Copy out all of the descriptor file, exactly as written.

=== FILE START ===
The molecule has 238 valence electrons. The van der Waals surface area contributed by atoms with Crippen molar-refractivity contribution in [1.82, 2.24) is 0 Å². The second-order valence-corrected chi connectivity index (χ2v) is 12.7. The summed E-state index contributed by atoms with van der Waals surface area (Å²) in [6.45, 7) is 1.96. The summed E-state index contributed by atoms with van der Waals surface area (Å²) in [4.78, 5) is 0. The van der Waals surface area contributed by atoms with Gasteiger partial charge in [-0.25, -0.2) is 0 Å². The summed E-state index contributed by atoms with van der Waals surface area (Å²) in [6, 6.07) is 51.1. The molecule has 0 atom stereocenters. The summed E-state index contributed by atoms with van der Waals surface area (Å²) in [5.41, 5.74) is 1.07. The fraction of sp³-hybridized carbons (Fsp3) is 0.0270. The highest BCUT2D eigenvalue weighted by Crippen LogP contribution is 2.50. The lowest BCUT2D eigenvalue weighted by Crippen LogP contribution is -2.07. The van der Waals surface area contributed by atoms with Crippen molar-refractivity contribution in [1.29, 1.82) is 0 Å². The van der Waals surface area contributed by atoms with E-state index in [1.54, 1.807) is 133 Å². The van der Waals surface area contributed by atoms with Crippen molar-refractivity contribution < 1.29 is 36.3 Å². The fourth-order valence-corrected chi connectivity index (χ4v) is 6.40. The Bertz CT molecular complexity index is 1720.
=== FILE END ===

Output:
The molecule has 238 valence electrons. The van der Waals surface area contributed by atoms with Crippen molar-refractivity contribution in [1.82, 2.24) is 0 Å². The second-order valence-corrected chi connectivity index (χ2v) is 12.7. The summed E-state index contributed by atoms with van der Waals surface area (Å²) in [6.45, 7) is 1.96. The summed E-state index contributed by atoms with van der Waals surface area (Å²) in [4.78, 5) is 0. The van der Waals surface area contributed by atoms with Gasteiger partial charge in [-0.25, -0.2) is 0 Å². The summed E-state index contributed by atoms with van der Waals surface area (Å²) in [6, 6.07) is 51.1. The molecule has 0 atom stereocenters. The summed E-state index contributed by atoms with van der Waals surface area (Å²) in [5.41, 5.74) is 1.07. The fraction of sp³-hybridized carbons (Fsp3) is 0.0270. The highest BCUT2D eigenvalue weighted by Crippen LogP contribution is 2.50. The lowest BCUT2D eigenvalue weighted by Crippen LogP contribution is -2.07. The van der Waals surface area contributed by atoms with Crippen molar-refractivity contribution in [1.29, 1.82) is 0 Å². The van der Waals surface area contributed by atoms with E-state index in [1.54, 1.807) is 133 Å². The van der Waals surface area contributed by atoms with Crippen molar-refractivity contribution < 1.29 is 36.3 Å². The fourth-order valence-corrected chi connectivity index (χ4v) is 6.40. The Bertz CT molecular complexity index is 1720.